My lovely college friends, it’s a new semester and there is time to create good habits, so here are the 10 study habits I learned in my four years at SNU.
Don’t procrastinate. Let’s face it, motivation isn’t going to come from a feeling; it’s going to come from doing.
Understand the purpose. I know that an A in a class means the world to you, but the most important part of education is actually learning the information. What you’re learning is designed to help you in the real world. Being able to apply that knowledge in the real world will turn into wisdom. What’s the point of spending $30,000 a year on information you’re not going to remember?
Plan to study at the same time every day. I studied Sunday through Thursday from 7 p.m. to 11 p.m. every night. I not only planned to study, but I studied at the same time every day. The more consistent you are, the better the learning experience is for you.
Find your own personal study nook. If you know me, I’m a talker. Therefore, the first floor of the library, studying in my suite or “study groups” aren’t necessarily the best environments for me. Even if you aren’t a talker, there will be people around you that are. Find a quiet building with the right lighting and seating that best fits your study style.
Chillax. Take 5 minute breaks every 30 minutes. Students retain more information if they reward themselves with a 5 minute break every 30 minutes of studying. This may mean going outside, stretching, socializing or lying down on the couch. For some of you, you may need to time yourself so you don’t go off into a deep conversation about how terrible your life is because of this test.
Don’t cram the night before. With finals, cramming is pretty much inevitable. What I did to make that experience easier for me was to pretend that I was going to have a quiz every day of class throughout the semester. That way, you’ve technically studied for the final all semester rather than feeling overwhelmed the night before.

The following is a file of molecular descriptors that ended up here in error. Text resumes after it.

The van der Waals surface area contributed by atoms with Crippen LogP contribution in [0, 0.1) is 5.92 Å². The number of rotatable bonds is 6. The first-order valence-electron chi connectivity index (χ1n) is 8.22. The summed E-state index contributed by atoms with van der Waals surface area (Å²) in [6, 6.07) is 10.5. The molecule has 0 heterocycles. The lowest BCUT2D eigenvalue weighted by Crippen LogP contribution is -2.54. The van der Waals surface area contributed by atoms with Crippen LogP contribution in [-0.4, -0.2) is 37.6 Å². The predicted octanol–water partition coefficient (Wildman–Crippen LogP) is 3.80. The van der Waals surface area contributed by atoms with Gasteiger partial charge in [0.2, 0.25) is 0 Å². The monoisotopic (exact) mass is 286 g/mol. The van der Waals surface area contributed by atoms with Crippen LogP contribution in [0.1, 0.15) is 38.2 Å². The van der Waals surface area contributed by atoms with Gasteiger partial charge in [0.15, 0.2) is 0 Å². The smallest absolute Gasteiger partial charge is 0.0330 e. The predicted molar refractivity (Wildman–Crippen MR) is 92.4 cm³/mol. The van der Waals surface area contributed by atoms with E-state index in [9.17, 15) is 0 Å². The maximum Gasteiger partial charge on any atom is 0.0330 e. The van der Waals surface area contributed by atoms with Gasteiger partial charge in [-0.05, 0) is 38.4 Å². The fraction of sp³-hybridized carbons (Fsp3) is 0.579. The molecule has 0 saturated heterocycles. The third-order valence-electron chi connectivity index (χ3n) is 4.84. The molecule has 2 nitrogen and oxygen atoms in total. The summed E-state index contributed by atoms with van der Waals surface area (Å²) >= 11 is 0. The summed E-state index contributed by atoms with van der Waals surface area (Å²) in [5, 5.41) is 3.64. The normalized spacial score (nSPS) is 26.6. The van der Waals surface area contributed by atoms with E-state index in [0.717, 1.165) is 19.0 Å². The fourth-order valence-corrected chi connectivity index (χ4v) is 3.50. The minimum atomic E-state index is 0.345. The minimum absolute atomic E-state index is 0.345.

Stay healthy. I used to be an elementary education major, and I found out that my smartest students were always the most active. After all, with active brains come active bodies. Exercise is important, as well as getting 8 hours of sleep a night, 3 to 5 healthy meals a day and at least 2 liters of water a day. You cannot be successful without satisfying these basic human needs.
Dress well, test well. If you dress up the day of the test, you will do better on your exam. That doesn’t mean you have to wear anything uncomfortable. For some of you, dressing up may mean wearing jeans instead of sweats to class.
Stay positive. Guess what? This final is going to happen whether you like it or not, so you might as well be positive about your ability to do well on it. I know this might sound crazy, but you can actually enjoy your studying and testing experience. To make myself stay positive, I would sometimes encourage and pray for others while they were studying. My confidence went up knowing that everyone else was in the same boat as me.
Celebrate yourself no matter what. This grade does not define you. As important as it is to do well in school, your life is more than your education. If you’ve seriously done the best that you can to prepare for your final, then that 50% is something that you’re going to have to deal with. I failed many tests my first semester in college, and I learned a lot from the academic mistakes I made that year. In the end, I learned no matter what, and I kept pushing through to the finish line of graduation. Yeah, I failed a few times, but my life is still really great.
Please let me know if you’re struggling academically; I would love to find you the right support or resource you might need. My email is firstname.lastname@example.org